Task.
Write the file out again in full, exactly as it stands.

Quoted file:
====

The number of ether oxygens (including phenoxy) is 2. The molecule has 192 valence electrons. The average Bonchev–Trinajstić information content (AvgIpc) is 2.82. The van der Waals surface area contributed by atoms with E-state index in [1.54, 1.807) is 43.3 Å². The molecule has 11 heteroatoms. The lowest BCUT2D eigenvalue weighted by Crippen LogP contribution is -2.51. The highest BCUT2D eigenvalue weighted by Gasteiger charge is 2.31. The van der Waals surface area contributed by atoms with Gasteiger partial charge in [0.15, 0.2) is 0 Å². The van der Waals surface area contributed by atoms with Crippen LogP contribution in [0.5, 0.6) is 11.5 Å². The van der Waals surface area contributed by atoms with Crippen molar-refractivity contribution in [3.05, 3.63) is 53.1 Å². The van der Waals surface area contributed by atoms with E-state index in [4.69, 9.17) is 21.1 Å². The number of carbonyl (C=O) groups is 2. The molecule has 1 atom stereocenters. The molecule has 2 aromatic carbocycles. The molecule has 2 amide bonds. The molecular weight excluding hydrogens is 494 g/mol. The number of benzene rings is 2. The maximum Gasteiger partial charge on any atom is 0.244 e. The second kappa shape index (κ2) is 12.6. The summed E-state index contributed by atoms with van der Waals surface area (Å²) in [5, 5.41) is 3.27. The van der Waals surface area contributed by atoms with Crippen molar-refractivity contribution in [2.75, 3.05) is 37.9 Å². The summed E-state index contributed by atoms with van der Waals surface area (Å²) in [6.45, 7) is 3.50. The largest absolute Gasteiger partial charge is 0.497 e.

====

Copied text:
The number of ether oxygens (including phenoxy) is 2. The molecule has 192 valence electrons. The average Bonchev–Trinajstić information content (AvgIpc) is 2.82. The van der Waals surface area contributed by atoms with E-state index in [1.54, 1.807) is 43.3 Å². The molecule has 11 heteroatoms. The lowest BCUT2D eigenvalue weighted by Crippen LogP contribution is -2.51. The highest BCUT2D eigenvalue weighted by Gasteiger charge is 2.31. The van der Waals surface area contributed by atoms with Gasteiger partial charge in [0.15, 0.2) is 0 Å². The van der Waals surface area contributed by atoms with Crippen LogP contribution in [0.5, 0.6) is 11.5 Å². The van der Waals surface area contributed by atoms with Crippen molar-refractivity contribution in [3.05, 3.63) is 53.1 Å². The van der Waals surface area contributed by atoms with E-state index in [4.69, 9.17) is 21.1 Å². The number of carbonyl (C=O) groups is 2. The molecule has 1 atom stereocenters. The molecule has 2 aromatic carbocycles. The molecule has 2 amide bonds. The molecular weight excluding hydrogens is 494 g/mol. The number of benzene rings is 2. The maximum Gasteiger partial charge on any atom is 0.244 e. The second kappa shape index (κ2) is 12.6. The summed E-state index contributed by atoms with van der Waals surface area (Å²) in [5, 5.41) is 3.27. The van der Waals surface area contributed by atoms with Crippen molar-refractivity contribution in [2.75, 3.05) is 37.9 Å². The summed E-state index contributed by atoms with van der Waals surface area (Å²) in [6.45, 7) is 3.50. The largest absolute Gasteiger partial charge is 0.497 e.